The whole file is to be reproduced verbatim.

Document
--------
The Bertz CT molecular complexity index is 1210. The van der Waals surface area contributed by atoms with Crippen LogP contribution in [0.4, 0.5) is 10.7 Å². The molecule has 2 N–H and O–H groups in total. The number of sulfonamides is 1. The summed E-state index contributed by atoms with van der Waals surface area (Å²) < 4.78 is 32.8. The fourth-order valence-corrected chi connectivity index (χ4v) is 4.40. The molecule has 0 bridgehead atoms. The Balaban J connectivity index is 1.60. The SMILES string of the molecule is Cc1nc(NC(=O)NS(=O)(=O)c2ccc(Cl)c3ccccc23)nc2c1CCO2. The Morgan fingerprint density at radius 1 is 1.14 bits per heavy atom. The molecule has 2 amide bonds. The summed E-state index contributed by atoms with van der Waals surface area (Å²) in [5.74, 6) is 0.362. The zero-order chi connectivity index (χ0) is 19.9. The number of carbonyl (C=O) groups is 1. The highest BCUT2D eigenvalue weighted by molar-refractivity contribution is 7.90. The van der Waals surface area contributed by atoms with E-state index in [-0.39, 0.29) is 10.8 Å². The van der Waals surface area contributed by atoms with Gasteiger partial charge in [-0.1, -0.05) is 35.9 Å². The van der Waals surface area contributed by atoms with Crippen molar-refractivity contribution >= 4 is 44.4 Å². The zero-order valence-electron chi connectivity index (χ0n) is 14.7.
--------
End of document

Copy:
The Bertz CT molecular complexity index is 1210. The van der Waals surface area contributed by atoms with Crippen LogP contribution in [0.4, 0.5) is 10.7 Å². The molecule has 2 N–H and O–H groups in total. The number of sulfonamides is 1. The summed E-state index contributed by atoms with van der Waals surface area (Å²) < 4.78 is 32.8. The fourth-order valence-corrected chi connectivity index (χ4v) is 4.40. The molecule has 0 bridgehead atoms. The Balaban J connectivity index is 1.60. The SMILES string of the molecule is Cc1nc(NC(=O)NS(=O)(=O)c2ccc(Cl)c3ccccc23)nc2c1CCO2. The Morgan fingerprint density at radius 1 is 1.14 bits per heavy atom. The molecule has 2 amide bonds. The summed E-state index contributed by atoms with van der Waals surface area (Å²) in [5.74, 6) is 0.362. The zero-order chi connectivity index (χ0) is 19.9. The number of carbonyl (C=O) groups is 1. The highest BCUT2D eigenvalue weighted by molar-refractivity contribution is 7.90. The van der Waals surface area contributed by atoms with E-state index in [-0.39, 0.29) is 10.8 Å². The van der Waals surface area contributed by atoms with Gasteiger partial charge in [-0.1, -0.05) is 35.9 Å². The van der Waals surface area contributed by atoms with Crippen molar-refractivity contribution >= 4 is 44.4 Å². The zero-order valence-electron chi connectivity index (χ0n) is 14.7.